Signs of a hundred beers and whiskies
Flashed from the walls above, and the mirrors
And glasses behind the bar were lighted
In some strange way, and into my spirit
A thousand shafts of terrible fire
Burned like death, and I fell.—The story
Of what came then, you know.
But tell me,
What does the whole thing mean?—What are we—
Slaves of an awful ignorance?—puppets
Pulled by a fiend?—or gods without knowing it?
Do we shut from ourselves our own salvation,—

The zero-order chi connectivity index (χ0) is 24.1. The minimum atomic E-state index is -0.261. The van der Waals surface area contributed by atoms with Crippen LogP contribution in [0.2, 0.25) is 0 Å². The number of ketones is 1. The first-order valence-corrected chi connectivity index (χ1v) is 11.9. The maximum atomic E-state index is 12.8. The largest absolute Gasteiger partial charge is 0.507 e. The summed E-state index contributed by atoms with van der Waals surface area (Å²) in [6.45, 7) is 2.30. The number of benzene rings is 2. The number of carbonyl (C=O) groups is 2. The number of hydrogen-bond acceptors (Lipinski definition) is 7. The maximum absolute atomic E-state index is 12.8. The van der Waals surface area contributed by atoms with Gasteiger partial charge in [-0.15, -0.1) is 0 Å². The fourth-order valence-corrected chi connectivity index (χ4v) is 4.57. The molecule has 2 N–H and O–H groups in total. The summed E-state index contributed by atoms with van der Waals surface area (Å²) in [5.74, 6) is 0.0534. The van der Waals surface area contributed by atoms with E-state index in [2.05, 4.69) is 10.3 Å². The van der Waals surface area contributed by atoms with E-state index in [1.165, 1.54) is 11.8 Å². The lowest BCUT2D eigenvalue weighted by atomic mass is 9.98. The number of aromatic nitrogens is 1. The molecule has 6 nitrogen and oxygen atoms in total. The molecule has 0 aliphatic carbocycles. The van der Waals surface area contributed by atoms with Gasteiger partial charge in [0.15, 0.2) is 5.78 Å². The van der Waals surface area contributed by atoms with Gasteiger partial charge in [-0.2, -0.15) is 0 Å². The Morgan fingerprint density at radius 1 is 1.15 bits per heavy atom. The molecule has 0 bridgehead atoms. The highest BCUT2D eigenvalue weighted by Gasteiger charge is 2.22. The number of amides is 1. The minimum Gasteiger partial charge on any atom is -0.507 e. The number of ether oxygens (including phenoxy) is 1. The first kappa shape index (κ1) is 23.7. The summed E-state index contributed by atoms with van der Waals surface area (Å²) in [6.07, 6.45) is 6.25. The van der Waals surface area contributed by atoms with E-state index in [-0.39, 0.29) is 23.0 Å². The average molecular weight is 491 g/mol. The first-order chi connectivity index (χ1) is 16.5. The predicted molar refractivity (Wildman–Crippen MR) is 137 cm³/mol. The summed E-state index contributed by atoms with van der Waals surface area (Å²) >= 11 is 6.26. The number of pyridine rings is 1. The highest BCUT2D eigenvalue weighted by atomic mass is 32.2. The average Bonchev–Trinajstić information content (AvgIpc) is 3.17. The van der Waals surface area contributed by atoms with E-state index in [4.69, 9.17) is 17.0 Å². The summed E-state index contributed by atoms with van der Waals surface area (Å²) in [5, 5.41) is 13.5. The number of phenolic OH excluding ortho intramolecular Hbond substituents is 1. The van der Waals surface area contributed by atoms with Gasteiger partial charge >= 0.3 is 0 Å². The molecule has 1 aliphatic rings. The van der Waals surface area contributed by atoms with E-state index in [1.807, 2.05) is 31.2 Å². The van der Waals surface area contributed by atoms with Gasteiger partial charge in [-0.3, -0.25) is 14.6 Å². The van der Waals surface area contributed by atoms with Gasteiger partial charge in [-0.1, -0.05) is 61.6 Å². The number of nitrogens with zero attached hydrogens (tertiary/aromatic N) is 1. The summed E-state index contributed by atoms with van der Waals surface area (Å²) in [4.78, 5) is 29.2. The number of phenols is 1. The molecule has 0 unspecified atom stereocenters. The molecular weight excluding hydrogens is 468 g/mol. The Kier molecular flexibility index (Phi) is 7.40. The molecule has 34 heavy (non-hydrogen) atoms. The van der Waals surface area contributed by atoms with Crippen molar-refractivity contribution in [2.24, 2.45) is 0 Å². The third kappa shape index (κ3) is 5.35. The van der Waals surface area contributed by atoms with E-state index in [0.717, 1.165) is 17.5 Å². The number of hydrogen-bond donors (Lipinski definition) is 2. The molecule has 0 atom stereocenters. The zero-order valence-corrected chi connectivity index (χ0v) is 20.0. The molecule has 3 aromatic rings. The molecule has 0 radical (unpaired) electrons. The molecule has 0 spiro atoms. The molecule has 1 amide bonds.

Or what do we do!—I tell you, Domine,
There are times in the lives of us poor devils
When heaven and hell get mixed:—though conscience
May come like a whisper of Christ to warn us
Away from our sins, it is lost or laughed at,—
And then we fall. And for all who have fallen—
Even for him—I hold no malice,
Nor much compassion: a mightier mercy
Than mine must shrieve him.—And I,—I am going
Into the light?—or into the darkness?
Why do I sit through these sickening hours,
And hope?—Good God! are they hours!—hours? . . .
Yes!—I am done with days. And to-morrow—
We two may meet! . . . To-morrow! . . . To-morrow! . . .